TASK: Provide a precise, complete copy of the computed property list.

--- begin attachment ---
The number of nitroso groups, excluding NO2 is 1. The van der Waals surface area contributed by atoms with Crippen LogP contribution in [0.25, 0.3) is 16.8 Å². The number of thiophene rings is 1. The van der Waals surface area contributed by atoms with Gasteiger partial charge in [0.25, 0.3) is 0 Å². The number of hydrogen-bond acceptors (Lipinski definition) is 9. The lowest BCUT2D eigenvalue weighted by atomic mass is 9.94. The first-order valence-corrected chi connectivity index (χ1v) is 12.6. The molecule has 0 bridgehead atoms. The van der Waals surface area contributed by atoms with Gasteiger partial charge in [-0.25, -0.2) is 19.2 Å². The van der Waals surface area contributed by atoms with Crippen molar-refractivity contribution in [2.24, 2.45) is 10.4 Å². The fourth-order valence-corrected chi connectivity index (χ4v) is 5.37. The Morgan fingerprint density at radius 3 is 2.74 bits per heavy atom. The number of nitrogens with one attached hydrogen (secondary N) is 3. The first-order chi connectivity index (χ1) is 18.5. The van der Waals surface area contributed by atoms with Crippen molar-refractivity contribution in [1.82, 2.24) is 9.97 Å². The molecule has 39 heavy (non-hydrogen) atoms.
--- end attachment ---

The number of nitroso groups, excluding NO2 is 1. The van der Waals surface area contributed by atoms with Crippen LogP contribution in [0.25, 0.3) is 16.8 Å². The number of thiophene rings is 1. The van der Waals surface area contributed by atoms with Gasteiger partial charge in [0.25, 0.3) is 0 Å². The number of hydrogen-bond acceptors (Lipinski definition) is 9. The lowest BCUT2D eigenvalue weighted by atomic mass is 9.94. The first-order valence-corrected chi connectivity index (χ1v) is 12.6. The molecule has 0 bridgehead atoms. The van der Waals surface area contributed by atoms with Gasteiger partial charge in [-0.25, -0.2) is 19.2 Å². The van der Waals surface area contributed by atoms with Crippen molar-refractivity contribution in [2.24, 2.45) is 10.4 Å². The fourth-order valence-corrected chi connectivity index (χ4v) is 5.37. The Morgan fingerprint density at radius 3 is 2.74 bits per heavy atom. The number of nitrogens with one attached hydrogen (secondary N) is 3. The first-order chi connectivity index (χ1) is 18.5. The van der Waals surface area contributed by atoms with Crippen molar-refractivity contribution in [1.82, 2.24) is 9.97 Å². The molecule has 39 heavy (non-hydrogen) atoms.